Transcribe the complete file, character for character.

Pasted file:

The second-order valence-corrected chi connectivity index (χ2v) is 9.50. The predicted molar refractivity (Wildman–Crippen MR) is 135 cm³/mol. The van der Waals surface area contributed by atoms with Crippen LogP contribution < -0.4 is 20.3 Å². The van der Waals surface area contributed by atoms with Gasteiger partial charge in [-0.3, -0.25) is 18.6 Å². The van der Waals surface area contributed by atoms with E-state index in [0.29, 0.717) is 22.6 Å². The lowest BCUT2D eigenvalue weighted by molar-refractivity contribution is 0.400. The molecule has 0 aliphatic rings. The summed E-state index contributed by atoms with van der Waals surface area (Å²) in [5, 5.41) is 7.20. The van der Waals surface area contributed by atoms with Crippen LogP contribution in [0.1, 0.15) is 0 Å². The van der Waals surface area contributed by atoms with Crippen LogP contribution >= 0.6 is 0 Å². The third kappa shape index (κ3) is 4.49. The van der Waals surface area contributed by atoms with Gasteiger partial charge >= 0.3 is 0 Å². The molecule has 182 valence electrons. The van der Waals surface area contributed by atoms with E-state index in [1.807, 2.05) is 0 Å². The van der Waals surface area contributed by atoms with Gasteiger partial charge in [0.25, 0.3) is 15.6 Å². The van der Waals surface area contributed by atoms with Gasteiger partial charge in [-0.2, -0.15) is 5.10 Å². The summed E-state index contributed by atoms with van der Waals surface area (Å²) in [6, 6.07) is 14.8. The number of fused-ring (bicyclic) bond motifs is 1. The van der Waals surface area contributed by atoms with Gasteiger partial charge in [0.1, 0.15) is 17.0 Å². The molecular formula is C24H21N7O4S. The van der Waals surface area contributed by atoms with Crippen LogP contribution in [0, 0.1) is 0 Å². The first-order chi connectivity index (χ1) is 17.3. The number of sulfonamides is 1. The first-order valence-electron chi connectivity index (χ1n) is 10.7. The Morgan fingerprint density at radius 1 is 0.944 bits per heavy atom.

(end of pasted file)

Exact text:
The second-order valence-corrected chi connectivity index (χ2v) is 9.50. The predicted molar refractivity (Wildman–Crippen MR) is 135 cm³/mol. The van der Waals surface area contributed by atoms with Crippen LogP contribution < -0.4 is 20.3 Å². The van der Waals surface area contributed by atoms with Gasteiger partial charge in [-0.3, -0.25) is 18.6 Å². The van der Waals surface area contributed by atoms with E-state index in [0.29, 0.717) is 22.6 Å². The lowest BCUT2D eigenvalue weighted by molar-refractivity contribution is 0.400. The molecule has 0 aliphatic rings. The summed E-state index contributed by atoms with van der Waals surface area (Å²) in [5, 5.41) is 7.20. The van der Waals surface area contributed by atoms with Crippen LogP contribution in [0.1, 0.15) is 0 Å². The van der Waals surface area contributed by atoms with Crippen LogP contribution >= 0.6 is 0 Å². The third kappa shape index (κ3) is 4.49. The van der Waals surface area contributed by atoms with Gasteiger partial charge >= 0.3 is 0 Å². The molecule has 182 valence electrons. The van der Waals surface area contributed by atoms with E-state index in [1.807, 2.05) is 0 Å². The van der Waals surface area contributed by atoms with Gasteiger partial charge in [0.25, 0.3) is 15.6 Å². The van der Waals surface area contributed by atoms with Gasteiger partial charge in [-0.2, -0.15) is 5.10 Å². The summed E-state index contributed by atoms with van der Waals surface area (Å²) in [6, 6.07) is 14.8. The number of fused-ring (bicyclic) bond motifs is 1. The van der Waals surface area contributed by atoms with Gasteiger partial charge in [0.1, 0.15) is 17.0 Å². The molecular formula is C24H21N7O4S. The van der Waals surface area contributed by atoms with Crippen LogP contribution in [0, 0.1) is 0 Å². The first-order chi connectivity index (χ1) is 17.3. The number of sulfonamides is 1. The first-order valence-electron chi connectivity index (χ1n) is 10.7. The Morgan fingerprint density at radius 1 is 0.944 bits per heavy atom.